Saudi Arabia has said it is working with Turkish officials to investigate the disappearance of prominent journalist Jamal Khashoggi, who has not been heard from since entering the Saudi consulate in Istanbul on Tuesday.
“The Consulate General of the Saudi Arabia in Istanbul said that it was following up on the media reports of the disappearance of Saudi citizen Jamal Khashoggi after he left the building of the Saudi consulate in Istanbul,” the official Saudi Press Agency reported.
“The consulate confirmed that it is carrying out follow-up procedures and coordination with the Turkish local authorities to uncover the circumstances of the disappearance of Jamal Khashoggi,” it added.
However, Khashoggi’s Turkish fiancée and a close friend contacted by Reuters said he had disappeared after entering the Saudi consulate to get documentation of his divorce so that he could remarry.
The fiancée told Reuters she had waited outside the consulate from 1 p.m local time and called the police when he had not exited the building.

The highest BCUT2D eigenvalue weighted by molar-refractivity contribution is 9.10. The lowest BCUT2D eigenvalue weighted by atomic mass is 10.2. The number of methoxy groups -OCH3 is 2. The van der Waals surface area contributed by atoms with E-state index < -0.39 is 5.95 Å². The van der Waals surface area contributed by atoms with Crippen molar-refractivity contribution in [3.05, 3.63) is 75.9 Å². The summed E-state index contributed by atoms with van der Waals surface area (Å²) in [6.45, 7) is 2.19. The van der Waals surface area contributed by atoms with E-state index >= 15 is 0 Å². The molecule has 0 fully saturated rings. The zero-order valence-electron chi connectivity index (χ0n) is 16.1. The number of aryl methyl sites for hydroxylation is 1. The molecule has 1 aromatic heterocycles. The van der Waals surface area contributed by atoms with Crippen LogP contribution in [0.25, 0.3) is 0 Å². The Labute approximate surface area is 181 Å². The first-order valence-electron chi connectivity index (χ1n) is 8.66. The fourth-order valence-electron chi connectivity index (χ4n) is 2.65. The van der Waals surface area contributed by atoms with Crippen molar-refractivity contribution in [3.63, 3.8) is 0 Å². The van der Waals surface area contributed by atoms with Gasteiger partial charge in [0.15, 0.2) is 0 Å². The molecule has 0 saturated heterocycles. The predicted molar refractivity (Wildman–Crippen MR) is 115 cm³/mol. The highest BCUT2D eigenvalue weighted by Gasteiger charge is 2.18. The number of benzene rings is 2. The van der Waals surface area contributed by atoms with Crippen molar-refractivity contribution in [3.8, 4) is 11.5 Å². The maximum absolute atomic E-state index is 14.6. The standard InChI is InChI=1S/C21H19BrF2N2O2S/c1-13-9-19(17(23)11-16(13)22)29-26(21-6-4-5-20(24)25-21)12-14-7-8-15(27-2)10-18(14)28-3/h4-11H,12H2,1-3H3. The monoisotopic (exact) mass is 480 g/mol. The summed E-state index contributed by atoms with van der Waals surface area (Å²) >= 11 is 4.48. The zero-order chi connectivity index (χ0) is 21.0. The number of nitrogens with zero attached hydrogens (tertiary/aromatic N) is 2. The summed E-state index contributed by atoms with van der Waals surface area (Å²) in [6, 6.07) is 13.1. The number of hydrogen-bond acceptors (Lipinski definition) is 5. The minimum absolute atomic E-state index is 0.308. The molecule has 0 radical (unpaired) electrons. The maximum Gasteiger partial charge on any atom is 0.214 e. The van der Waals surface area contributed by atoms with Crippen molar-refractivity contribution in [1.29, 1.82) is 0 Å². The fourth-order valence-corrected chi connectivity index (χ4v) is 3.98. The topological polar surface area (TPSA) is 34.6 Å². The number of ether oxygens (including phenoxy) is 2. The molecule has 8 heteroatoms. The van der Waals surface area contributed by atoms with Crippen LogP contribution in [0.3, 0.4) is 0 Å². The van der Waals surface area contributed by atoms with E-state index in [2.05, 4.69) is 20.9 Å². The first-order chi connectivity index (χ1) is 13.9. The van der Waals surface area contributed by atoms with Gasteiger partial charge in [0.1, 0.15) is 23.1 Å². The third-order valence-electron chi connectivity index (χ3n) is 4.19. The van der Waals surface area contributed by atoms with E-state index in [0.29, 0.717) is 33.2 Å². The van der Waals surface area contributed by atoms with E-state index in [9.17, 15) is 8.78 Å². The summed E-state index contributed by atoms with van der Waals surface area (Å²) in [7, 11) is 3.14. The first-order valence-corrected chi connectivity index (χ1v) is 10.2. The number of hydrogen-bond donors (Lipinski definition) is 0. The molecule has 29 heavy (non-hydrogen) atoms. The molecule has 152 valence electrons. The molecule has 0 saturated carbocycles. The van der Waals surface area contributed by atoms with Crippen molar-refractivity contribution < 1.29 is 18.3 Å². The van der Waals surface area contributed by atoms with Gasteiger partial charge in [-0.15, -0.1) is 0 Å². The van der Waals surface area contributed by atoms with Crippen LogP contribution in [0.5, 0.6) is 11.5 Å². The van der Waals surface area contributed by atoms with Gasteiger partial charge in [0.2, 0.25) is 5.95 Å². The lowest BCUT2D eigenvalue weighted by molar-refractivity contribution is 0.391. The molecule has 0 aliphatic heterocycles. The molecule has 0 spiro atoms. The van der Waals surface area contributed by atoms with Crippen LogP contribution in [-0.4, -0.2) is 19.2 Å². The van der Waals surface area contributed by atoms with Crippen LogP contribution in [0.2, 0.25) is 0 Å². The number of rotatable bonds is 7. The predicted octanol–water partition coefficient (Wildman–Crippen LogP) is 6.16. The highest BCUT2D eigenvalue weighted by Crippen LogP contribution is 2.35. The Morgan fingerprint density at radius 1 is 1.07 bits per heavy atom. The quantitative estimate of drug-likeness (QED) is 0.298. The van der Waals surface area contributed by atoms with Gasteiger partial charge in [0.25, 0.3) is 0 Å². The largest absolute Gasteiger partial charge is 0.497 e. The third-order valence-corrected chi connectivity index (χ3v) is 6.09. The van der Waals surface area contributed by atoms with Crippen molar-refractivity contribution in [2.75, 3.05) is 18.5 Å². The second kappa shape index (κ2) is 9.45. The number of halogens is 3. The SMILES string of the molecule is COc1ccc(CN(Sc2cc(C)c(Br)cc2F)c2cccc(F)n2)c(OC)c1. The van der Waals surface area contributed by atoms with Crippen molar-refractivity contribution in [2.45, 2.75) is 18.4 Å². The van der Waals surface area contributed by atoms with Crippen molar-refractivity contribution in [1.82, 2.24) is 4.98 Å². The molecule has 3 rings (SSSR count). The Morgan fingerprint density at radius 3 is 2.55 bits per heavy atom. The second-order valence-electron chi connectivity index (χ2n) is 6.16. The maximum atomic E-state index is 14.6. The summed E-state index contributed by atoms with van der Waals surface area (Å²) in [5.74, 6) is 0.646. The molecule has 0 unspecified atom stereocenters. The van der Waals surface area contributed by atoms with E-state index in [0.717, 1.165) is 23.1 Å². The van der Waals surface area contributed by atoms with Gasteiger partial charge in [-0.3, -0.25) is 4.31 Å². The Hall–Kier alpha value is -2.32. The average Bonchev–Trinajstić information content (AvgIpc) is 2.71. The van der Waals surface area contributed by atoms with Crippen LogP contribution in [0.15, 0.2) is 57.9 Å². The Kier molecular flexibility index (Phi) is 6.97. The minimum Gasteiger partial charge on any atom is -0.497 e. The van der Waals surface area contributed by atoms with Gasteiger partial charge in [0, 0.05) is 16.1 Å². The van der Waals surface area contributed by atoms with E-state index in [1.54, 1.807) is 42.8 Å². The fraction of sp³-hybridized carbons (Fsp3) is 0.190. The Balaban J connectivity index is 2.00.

Turkish presidential spokesman Ibrahim Kalin also said that Khashoggi was still in the consulate.
“Our relevant authorities are in contact and engaged in negotiations with their (Saudi) counterparts. I hope this issue will be resolved with ease,” he was quoted as telling reporters.
However a Saudi official asserted that Khashoggi had left the consulate.
“Mr. Khashoggi visited the consulate to request paperwork related to his marital status and exited shortly thereafter,” the official told Reuters. “He is not in the consulate nor in Saudi custody.”
Khashoggi, who served twice as editor of Al Watan newspaper, has been living in Washington D.C. for more than a year after he said the authorities had instructed him to stop tweeting.
Over the past year, Khashoggi has written regular columns in the Washington Post.
On Wednesday, the US State Department said that it was seeking information about his disappearance.
“We are closely following reports of Saudi journalist Jamal Khashoggi’s disappearance and continue to seek information,” a State Department official said.
With inputs from Reuters